A key event in atherogenesis is the formation of lipid-loaded macrophages, lipidotic cells, which exhibit irreversible accumulation of undigested modified low-density lipoproteins (LDL) in lysosomes. This event culminates in the loss of cell homeostasis, inflammation, and cell death. Nevertheless, the exact chemical etiology of atherogenesis and the molecular and cellular mechanisms responsible for the impairment of lysosome function in plaque macrophages are still unknown. Here, we demonstrate that macrophages exposed to cholesteryl hemiazelate (ChA), one of the most prevalent products of LDL-derived cholesteryl ester oxidation, exhibit enlarged peripheral dysfunctional lysosomes full of undigested ChA and neutral lipids. Both lysosome area and accumulation of neutral lipids are partially irreversible. Interestingly, the dysfunctional peripheral lysosomes are more prone to fuse with the plasma membrane, secreting their undigested luminal content into the extracellular milieu with potential consequences for the pathology. We further demonstrate that this phenotype is mechanistically linked to the nuclear translocation of the MiT/TFE family of transcription factors. The induction of lysosome biogenesis by ChA appears to partially protect macrophages from lipid-induced cytotoxicity. In sum, our data show that ChA is involved in the etiology of lysosome dysfunction and promotes the exocytosis of these organelles. This latter event is a new mechanism that may be important in the pathogenesis of atherosclerosis.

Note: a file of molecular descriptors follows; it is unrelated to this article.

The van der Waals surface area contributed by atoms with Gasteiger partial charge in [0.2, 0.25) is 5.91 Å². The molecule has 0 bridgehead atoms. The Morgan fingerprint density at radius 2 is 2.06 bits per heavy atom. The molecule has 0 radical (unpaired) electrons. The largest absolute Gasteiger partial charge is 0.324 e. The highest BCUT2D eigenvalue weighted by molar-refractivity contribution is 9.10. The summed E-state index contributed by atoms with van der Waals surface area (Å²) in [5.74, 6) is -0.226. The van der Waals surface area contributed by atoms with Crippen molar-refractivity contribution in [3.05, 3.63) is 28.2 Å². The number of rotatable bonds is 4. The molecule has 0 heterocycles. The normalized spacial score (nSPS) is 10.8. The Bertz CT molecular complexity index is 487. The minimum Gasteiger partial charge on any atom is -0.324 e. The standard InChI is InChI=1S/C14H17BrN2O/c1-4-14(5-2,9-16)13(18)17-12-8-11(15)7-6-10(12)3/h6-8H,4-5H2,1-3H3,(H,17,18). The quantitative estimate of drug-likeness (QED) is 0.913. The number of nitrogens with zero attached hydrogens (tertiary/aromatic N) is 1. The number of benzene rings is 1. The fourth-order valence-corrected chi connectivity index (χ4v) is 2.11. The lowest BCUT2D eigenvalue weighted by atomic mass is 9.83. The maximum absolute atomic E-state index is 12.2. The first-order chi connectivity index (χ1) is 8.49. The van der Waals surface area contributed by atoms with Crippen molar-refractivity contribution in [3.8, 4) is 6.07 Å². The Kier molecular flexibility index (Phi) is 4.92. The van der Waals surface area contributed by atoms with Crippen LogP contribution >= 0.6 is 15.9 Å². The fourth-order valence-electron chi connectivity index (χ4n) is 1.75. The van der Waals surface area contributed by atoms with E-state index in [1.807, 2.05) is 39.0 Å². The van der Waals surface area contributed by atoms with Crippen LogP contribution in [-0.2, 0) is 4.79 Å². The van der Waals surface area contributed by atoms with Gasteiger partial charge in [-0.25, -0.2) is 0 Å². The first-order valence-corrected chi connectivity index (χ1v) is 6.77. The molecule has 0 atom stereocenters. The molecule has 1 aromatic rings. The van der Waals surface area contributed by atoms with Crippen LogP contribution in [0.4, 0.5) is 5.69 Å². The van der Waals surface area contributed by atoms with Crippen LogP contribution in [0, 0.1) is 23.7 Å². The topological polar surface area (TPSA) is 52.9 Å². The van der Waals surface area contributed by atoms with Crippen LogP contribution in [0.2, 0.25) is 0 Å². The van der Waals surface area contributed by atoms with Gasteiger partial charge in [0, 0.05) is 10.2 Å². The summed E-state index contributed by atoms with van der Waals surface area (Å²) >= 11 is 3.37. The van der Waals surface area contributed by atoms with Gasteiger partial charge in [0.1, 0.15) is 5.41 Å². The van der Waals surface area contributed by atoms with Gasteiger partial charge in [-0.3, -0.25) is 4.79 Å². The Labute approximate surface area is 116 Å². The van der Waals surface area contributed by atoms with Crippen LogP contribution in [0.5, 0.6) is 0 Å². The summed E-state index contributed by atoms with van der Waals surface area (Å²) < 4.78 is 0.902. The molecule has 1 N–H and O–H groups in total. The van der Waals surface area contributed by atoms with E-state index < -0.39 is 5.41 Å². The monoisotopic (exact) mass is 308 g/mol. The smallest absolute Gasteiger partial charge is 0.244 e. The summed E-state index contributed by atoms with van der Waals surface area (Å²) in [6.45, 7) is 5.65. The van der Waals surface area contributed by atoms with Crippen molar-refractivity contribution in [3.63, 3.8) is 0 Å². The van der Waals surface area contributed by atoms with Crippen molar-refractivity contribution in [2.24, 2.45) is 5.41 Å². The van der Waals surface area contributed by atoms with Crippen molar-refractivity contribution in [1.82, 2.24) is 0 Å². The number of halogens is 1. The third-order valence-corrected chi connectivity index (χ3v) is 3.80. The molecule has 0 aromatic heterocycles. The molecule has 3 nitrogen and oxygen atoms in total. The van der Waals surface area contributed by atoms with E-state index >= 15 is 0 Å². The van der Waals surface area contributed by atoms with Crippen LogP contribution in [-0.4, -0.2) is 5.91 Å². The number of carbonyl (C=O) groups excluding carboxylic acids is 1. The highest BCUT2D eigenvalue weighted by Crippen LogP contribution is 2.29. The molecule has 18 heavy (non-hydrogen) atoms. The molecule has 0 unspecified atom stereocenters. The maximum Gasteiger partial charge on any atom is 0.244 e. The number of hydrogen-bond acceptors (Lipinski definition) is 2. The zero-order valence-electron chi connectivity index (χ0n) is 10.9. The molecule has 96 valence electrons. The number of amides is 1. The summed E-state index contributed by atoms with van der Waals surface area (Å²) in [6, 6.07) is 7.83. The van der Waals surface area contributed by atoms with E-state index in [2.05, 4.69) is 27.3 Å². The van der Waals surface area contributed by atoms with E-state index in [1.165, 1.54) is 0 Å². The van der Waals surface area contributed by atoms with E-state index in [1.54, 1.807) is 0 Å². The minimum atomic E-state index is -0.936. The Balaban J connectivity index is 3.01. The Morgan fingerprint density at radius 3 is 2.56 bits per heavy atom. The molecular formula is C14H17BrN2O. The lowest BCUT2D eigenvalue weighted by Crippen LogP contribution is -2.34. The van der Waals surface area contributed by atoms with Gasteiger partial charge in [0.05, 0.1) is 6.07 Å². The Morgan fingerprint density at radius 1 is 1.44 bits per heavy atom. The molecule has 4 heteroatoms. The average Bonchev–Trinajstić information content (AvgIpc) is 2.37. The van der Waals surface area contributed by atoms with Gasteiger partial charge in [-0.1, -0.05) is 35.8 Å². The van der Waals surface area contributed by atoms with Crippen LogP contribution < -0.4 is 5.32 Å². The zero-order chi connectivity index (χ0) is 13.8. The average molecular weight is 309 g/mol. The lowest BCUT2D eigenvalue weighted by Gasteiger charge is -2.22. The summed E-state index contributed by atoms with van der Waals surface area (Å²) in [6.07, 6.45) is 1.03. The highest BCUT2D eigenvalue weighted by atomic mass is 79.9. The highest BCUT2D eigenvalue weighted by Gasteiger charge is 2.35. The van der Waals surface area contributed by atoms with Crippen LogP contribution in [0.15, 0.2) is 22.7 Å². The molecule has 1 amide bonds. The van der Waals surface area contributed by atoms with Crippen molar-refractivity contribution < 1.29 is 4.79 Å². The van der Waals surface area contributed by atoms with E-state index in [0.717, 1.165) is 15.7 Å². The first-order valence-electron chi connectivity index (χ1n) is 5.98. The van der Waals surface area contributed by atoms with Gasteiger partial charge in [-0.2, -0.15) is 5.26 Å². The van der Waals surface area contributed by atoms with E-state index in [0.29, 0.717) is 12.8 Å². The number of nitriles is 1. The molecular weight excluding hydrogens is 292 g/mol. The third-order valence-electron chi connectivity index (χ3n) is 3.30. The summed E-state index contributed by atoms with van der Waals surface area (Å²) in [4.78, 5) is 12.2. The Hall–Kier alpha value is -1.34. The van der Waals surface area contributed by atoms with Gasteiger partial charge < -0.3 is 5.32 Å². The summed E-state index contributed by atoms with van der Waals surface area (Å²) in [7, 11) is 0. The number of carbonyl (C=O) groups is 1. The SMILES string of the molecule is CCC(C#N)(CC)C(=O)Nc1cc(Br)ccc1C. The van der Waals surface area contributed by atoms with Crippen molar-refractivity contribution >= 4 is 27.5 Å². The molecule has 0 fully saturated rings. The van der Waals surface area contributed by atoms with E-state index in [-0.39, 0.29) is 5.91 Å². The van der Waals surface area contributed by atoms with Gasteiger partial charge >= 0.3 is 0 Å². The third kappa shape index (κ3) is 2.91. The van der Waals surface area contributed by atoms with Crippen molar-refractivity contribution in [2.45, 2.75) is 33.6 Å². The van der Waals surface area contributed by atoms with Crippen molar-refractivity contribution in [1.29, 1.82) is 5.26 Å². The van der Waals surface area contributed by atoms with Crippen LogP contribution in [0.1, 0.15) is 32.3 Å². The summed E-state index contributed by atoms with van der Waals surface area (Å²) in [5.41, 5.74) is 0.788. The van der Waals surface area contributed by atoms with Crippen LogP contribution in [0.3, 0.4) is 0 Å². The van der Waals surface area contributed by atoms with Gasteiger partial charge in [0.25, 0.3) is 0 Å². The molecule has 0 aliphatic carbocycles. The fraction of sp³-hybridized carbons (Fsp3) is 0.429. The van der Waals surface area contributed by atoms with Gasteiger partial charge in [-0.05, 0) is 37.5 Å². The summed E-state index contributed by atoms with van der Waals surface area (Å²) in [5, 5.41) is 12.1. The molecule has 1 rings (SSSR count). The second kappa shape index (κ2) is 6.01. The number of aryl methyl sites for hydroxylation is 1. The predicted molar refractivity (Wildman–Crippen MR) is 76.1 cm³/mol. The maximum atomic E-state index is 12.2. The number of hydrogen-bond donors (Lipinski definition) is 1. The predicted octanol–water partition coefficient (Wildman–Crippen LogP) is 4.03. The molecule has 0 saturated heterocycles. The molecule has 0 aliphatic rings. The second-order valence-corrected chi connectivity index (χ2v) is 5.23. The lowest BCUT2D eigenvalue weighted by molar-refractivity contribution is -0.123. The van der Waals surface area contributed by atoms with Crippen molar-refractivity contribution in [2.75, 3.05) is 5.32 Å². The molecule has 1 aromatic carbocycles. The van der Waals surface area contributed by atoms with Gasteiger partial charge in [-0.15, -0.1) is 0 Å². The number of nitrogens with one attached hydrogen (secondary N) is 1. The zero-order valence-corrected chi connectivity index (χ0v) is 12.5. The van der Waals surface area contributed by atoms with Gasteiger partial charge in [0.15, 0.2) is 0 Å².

- cholesteryl hemiesters
- lysosome dysfunction
- lysosome exocytosis
- oxidized low-density lipoproteins